The renowned Indian scholar, Shantideva, in the book, The Way of the Bodhisattva, which is the Dalai Lama's favorite book, he says one of my most treasured versus that is what I hang onto when I blame everybody else around me for causing all my problems:
“To cover all the earth with sheets of hide--
Where could such amounts of skin be found?
But simply wrap some leather round your feet,
And it’s as if the whole earth had been covered!”
Likewise, we can never take
And turn aside the outer course of things.
But only seize and discipline the mind itself,
And what is there remaining to be curbed?”
In other words, if we can get our minds clear, then the stuff outside is not going to bother us. In the West particularly, there seems to be little or no reinforcement from our culture, our peers, the media, or any external representation of the world, to seek an internal understanding or solution to any of our discontent, unhappiness or suffering.
The drum beat of our culture tends to be everything is outside. If you buy this … if you buy this car, everything's going be better because the commute's going to be easier or safer, or whatever. If you buy this house ... if you buy this skincare … if you buy this food …. It's all focused on the outside. Okay, you're looking for the answer to your problem? Then look here, I got it for you.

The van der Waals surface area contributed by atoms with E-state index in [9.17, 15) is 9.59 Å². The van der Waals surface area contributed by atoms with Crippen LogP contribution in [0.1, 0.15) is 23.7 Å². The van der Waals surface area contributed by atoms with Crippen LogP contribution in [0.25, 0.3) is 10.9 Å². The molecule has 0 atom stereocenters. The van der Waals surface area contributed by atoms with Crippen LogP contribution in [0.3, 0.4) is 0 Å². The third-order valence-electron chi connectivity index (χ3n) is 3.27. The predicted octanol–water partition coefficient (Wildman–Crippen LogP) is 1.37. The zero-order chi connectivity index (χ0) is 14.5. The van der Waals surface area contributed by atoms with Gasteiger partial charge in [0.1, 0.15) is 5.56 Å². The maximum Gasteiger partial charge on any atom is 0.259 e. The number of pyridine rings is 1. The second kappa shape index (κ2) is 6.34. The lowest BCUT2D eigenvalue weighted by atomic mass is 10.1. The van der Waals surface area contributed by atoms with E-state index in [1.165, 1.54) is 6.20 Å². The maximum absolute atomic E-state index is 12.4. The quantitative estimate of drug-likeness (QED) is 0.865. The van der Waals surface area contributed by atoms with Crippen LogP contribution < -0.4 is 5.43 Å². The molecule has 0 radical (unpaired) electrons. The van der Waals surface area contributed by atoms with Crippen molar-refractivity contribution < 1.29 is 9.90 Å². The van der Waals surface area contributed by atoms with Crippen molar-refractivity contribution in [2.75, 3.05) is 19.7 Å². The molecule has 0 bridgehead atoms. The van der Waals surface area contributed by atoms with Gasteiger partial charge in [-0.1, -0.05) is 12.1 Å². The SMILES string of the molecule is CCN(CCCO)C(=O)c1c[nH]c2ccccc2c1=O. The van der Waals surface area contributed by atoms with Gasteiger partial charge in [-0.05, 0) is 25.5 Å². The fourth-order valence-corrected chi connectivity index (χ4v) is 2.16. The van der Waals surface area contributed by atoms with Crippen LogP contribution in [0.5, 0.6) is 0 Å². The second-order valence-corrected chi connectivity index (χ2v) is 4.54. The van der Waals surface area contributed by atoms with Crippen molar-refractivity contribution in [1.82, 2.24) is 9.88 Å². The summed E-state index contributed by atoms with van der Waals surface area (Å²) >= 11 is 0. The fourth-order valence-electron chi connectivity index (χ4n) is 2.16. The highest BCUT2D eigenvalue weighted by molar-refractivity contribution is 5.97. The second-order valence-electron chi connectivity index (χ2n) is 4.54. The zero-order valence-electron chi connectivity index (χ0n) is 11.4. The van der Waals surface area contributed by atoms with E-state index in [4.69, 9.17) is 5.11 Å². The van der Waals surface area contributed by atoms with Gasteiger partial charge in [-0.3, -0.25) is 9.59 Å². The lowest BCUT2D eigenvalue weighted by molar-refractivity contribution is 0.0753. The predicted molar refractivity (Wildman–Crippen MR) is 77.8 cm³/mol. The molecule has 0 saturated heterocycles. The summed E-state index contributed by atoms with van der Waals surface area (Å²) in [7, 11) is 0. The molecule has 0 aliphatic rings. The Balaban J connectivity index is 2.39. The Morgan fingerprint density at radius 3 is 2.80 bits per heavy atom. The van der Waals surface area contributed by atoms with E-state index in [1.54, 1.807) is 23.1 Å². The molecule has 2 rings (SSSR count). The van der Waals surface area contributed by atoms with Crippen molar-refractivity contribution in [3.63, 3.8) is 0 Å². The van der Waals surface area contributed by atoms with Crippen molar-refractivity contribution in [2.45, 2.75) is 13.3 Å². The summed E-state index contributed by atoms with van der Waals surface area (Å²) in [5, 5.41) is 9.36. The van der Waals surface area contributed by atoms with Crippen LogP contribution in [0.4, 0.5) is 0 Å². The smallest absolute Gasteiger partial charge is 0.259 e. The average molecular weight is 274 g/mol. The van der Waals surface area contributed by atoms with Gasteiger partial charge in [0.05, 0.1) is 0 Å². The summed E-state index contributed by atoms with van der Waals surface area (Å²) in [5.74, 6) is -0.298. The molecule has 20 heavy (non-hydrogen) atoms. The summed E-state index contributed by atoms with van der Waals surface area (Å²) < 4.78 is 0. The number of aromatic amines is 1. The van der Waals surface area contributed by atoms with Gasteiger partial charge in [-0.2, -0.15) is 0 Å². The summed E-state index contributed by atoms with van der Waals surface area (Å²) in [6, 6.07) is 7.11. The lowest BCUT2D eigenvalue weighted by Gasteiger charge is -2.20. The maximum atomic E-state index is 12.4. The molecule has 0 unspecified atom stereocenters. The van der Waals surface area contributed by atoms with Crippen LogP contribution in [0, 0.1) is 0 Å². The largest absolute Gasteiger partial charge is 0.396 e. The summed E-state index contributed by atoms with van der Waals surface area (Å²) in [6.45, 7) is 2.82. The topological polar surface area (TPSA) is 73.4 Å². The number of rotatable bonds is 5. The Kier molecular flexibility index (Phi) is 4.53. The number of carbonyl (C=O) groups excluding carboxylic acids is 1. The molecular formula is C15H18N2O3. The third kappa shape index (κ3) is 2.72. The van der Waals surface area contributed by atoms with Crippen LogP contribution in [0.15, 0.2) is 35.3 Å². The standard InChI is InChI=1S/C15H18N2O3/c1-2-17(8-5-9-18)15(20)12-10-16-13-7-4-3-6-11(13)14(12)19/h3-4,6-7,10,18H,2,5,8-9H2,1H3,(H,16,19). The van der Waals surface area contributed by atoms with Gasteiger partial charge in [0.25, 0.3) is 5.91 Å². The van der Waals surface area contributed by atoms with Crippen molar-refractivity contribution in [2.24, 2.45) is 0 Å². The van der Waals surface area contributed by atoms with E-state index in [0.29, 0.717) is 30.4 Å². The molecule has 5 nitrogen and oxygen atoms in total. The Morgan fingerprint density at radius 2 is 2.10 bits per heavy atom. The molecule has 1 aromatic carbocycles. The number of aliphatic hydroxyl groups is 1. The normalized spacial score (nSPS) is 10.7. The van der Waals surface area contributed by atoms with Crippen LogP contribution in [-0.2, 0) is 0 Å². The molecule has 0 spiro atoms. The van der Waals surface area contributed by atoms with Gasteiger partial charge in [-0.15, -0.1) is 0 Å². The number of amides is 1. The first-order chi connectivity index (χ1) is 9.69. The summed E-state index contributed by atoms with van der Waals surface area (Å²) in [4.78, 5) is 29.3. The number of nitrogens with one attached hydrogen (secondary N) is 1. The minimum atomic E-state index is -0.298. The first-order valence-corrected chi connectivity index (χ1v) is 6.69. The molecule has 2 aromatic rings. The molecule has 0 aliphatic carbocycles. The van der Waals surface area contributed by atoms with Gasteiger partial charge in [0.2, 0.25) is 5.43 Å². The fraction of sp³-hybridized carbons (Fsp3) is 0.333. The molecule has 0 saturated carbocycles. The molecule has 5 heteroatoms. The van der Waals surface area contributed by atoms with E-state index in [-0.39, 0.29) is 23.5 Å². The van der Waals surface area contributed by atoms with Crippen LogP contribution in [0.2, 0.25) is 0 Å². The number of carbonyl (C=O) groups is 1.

Even though we live in a democracy that supports the belief that an individual vote can make a difference, no one seems to really believe in ourselves as an individual with self-awareness, with wisdom, and with the capacity to change our own lives—and, by mirror extension, the capacity to change the lives of those around us. We don't believe it, yet this not what the Buddha taught. He didn’t teach that we DON’T have that power or capacity. Yeah, we do!
The Dhammapada, another treasure house of the sayings and teachings of the Buddha, says:
“Preceded by perception are mental states,
For them is perception supreme,
From perception have they sprung.
If, with perception polluted, one speaks or acts,
Thence suffering follows as a wheel to the ox’s foot.
Preceded by perception are mental states,
For them is perception supreme.
From perception have they sprung.
If, with tranquil perception, one speaks or acts,
Thence ease follows
As a shadow that never departs.”
So where do we find that liberation? That release? That freedom? We find it in our own minds. It is our own mind that will free us. Think about this for a second, next time you're tempted to say, “so and so makes me mad.” Or, if it wasn't for my boss, or if it wasn't for this team member, or if it wasn't for my mother, I wouldn't be this messed up. Where does this anger come from?